My wife complains (again) that the ‘Crimson Queen’ Japanese maple (Acer palmatum dissectum ‘Crimson Queen’, below) planted beside the driveway is a problem. I believe this is the fourth year she has brought this to my attention, but possibly it is the seventh or eighth. In fact, the maple is not only beside the drive, but also growing into it, which would not be so bad except that a magnolia and cypress encroach from the far side onto the driveway. My common sense approach to this problem is that it’s fortunate my wife and I have small cars that are easily navigated between the trees. I cannot imagine pruning the naturally graceful branches of this maple.
Long ago, it was presumed by some in this household that there was a problem with two ‘Seriyu’ maples (below) planted to the inside of the front walk, probably too close to the house, but that was considered when they were planted and no harm has come of it. For a short while (only a few years), lower branches of the maples hung over to block the front bluestone walk when it rained, and there were continued allegations of poor planning.
But, this too was calculated when the small trees were planted, and few people ever used the front walk anyway. Today, the ‘Seriyu’ maples form a canopy over the length of the walk, just as designed. Along with a large, red leafed ‘Bloodgood’ maple (below), they almost completely hide the front of the house. But, no matter that the house is quite attractive, and despite my wife’s opinion on the matter, I prefer seeing trees rather than structures.
After growth in the spring, some pruning must be done to drooping branches to keep the front walk open, but this is nothing to be bothered about. The ‘Seriyu’ planted at the corner of the garage now grows far over the driveway, and though you walk (and drive) under it, delivery trucks long ago abandoned thoughts of pulling down the drive. Thankfully, the driveway is short, so the FedEx man is not too put out, and in fact we recently had a pleasant conversation where he asked for my recommendations.
It should be no surprise to you that Japanese maples have the run of the place. If a maple spreads to encroach on the stone paths, the path is moved. When a maple grows to cover a waterfall that was a marvelous focal point, well, this adds to the garden’s mystery. As you can see, it is necessary for the gardener to have his priorities in order, and here it is very clear where the maples stand. Dogwoods and redbuds are also given high priority, but a peg below the Japanese maples.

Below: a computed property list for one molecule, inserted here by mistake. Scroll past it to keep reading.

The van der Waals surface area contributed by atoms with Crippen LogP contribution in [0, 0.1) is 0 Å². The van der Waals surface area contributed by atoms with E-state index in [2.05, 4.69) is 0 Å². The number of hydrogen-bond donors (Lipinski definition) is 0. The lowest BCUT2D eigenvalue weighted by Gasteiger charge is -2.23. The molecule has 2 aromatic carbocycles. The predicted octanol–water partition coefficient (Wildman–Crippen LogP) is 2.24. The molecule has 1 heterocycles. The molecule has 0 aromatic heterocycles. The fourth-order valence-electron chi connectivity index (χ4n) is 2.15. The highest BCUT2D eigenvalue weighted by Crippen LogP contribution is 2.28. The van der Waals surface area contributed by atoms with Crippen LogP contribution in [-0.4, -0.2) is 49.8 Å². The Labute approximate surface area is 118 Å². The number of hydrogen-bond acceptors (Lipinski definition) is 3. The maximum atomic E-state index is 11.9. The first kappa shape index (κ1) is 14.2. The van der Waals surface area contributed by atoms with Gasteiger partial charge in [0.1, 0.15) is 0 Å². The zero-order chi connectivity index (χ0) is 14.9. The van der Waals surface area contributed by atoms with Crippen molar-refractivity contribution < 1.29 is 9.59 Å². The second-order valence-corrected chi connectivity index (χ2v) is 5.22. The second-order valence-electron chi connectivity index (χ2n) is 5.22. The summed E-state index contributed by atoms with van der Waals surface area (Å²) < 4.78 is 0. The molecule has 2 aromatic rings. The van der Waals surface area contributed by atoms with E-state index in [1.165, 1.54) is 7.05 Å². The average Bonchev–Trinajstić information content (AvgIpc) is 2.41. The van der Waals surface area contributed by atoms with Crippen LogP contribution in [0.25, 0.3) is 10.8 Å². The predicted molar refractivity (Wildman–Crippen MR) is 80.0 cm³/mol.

The question is occasionally posed, which maple is best, and this was the inquiry from the local delivery man. He was, of course, unaware that there are any more than a few types of Japanese maple besides the weeping red ones. This is typical, I suppose, of many casual gardeners who are unaware of any but the most common. When I tell the dear FedEx man that there are twenty-five thousand named varieties of Japanese maple (or more), and he is standing under one (with another over there, and over there, and …..), then the conversation must end because there are deliveries to get to before this old windbag gets going.
As I consider the inventory of maples in the garden (an actual count is never taken, so I only suppose there are twenty-four cultivars and thirty, or thirty-some maples in the garden), it is quickly obvious that there are more green leafed maples and fewer with pendulous branching. There are red leaves, and green, yellow, and several that are variegated with shades of cream, green, and occasionally pink.
As with many things in my life, I have an imprecise recollection of the garden two decades earlier, but the size of a handful of trees indicates that these Japanese maples were planted in the garden’s early days. ‘Bloodgood’ and ‘Burgundy Lace’ stand twenty feet tall and spread at least as wide. The ‘Crimson Queen’ and the green leafed weeper ‘Viridis’ (below) spread at least ten feet, and visitors are shocked and concerned that the lone Japanese maple in their garden will spread to obstruct their front walk. Probably, it will.